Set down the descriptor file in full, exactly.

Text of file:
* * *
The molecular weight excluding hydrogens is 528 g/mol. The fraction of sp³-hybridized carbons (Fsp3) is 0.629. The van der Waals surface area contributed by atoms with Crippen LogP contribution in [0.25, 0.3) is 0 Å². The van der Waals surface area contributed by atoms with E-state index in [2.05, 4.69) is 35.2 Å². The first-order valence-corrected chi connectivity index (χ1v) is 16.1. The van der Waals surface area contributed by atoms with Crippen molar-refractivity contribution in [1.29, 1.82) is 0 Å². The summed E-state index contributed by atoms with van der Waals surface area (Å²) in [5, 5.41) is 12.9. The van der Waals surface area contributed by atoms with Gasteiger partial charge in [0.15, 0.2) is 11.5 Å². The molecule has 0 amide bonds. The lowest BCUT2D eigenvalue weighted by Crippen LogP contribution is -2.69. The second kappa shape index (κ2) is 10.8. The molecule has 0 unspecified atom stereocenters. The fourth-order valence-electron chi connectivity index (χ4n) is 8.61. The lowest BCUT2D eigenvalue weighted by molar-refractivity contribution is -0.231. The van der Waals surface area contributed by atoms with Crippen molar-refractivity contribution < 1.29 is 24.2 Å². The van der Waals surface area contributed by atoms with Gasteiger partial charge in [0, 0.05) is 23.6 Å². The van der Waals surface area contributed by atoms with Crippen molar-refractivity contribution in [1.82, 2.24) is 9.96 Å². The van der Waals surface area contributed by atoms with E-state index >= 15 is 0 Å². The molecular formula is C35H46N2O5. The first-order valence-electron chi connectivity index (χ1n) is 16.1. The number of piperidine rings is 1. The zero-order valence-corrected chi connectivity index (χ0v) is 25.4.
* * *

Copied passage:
The molecular weight excluding hydrogens is 528 g/mol. The fraction of sp³-hybridized carbons (Fsp3) is 0.629. The van der Waals surface area contributed by atoms with Crippen LogP contribution in [0.25, 0.3) is 0 Å². The van der Waals surface area contributed by atoms with E-state index in [2.05, 4.69) is 35.2 Å². The first-order valence-corrected chi connectivity index (χ1v) is 16.1. The van der Waals surface area contributed by atoms with Crippen molar-refractivity contribution in [1.29, 1.82) is 0 Å². The summed E-state index contributed by atoms with van der Waals surface area (Å²) in [5, 5.41) is 12.9. The van der Waals surface area contributed by atoms with Gasteiger partial charge in [0.15, 0.2) is 11.5 Å². The molecule has 0 amide bonds. The lowest BCUT2D eigenvalue weighted by Crippen LogP contribution is -2.69. The second kappa shape index (κ2) is 10.8. The molecule has 0 unspecified atom stereocenters. The fourth-order valence-electron chi connectivity index (χ4n) is 8.61. The lowest BCUT2D eigenvalue weighted by molar-refractivity contribution is -0.231. The van der Waals surface area contributed by atoms with Crippen molar-refractivity contribution < 1.29 is 24.2 Å². The van der Waals surface area contributed by atoms with Gasteiger partial charge in [0, 0.05) is 23.6 Å². The van der Waals surface area contributed by atoms with Crippen molar-refractivity contribution in [1.82, 2.24) is 9.96 Å². The van der Waals surface area contributed by atoms with E-state index >= 15 is 0 Å². The molecular formula is C35H46N2O5. The first-order valence-electron chi connectivity index (χ1n) is 16.1. The number of piperidine rings is 1. The zero-order valence-corrected chi connectivity index (χ0v) is 25.4.